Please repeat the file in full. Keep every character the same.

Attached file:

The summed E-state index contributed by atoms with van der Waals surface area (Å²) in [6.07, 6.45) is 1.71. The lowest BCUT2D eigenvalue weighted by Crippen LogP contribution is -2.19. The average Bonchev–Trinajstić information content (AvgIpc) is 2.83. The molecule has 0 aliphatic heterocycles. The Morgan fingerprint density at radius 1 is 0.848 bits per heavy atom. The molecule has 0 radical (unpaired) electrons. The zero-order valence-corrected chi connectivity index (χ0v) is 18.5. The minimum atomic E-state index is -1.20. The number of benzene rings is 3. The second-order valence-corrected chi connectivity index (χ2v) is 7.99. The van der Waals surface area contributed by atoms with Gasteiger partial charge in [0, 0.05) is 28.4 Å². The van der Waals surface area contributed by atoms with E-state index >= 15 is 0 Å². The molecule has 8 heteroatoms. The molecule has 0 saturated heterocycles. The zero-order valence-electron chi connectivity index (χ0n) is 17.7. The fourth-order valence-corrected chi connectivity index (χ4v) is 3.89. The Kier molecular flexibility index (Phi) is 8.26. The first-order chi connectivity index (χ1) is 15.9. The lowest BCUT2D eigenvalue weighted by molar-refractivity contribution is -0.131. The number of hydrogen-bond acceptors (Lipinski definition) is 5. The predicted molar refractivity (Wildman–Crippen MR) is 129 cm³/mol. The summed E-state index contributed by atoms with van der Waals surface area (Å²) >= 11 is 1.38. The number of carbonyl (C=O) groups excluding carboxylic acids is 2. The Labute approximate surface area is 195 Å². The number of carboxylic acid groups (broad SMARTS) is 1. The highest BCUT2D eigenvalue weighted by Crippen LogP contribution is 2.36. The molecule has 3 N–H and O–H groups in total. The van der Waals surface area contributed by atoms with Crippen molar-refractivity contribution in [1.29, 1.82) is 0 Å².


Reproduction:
The summed E-state index contributed by atoms with van der Waals surface area (Å²) in [6.07, 6.45) is 1.71. The lowest BCUT2D eigenvalue weighted by Crippen LogP contribution is -2.19. The average Bonchev–Trinajstić information content (AvgIpc) is 2.83. The molecule has 0 aliphatic heterocycles. The Morgan fingerprint density at radius 1 is 0.848 bits per heavy atom. The molecule has 0 radical (unpaired) electrons. The zero-order valence-corrected chi connectivity index (χ0v) is 18.5. The minimum atomic E-state index is -1.20. The number of benzene rings is 3. The second-order valence-corrected chi connectivity index (χ2v) is 7.99. The van der Waals surface area contributed by atoms with Gasteiger partial charge in [0, 0.05) is 28.4 Å². The van der Waals surface area contributed by atoms with E-state index >= 15 is 0 Å². The molecule has 8 heteroatoms. The molecule has 0 saturated heterocycles. The zero-order valence-electron chi connectivity index (χ0n) is 17.7. The fourth-order valence-corrected chi connectivity index (χ4v) is 3.89. The Kier molecular flexibility index (Phi) is 8.26. The first-order chi connectivity index (χ1) is 15.9. The lowest BCUT2D eigenvalue weighted by molar-refractivity contribution is -0.131. The number of hydrogen-bond acceptors (Lipinski definition) is 5. The predicted molar refractivity (Wildman–Crippen MR) is 129 cm³/mol. The summed E-state index contributed by atoms with van der Waals surface area (Å²) >= 11 is 1.38. The number of carbonyl (C=O) groups excluding carboxylic acids is 2. The Labute approximate surface area is 195 Å². The number of carboxylic acid groups (broad SMARTS) is 1. The highest BCUT2D eigenvalue weighted by Crippen LogP contribution is 2.36. The molecule has 3 N–H and O–H groups in total. The van der Waals surface area contributed by atoms with Crippen molar-refractivity contribution in [1.29, 1.82) is 0 Å².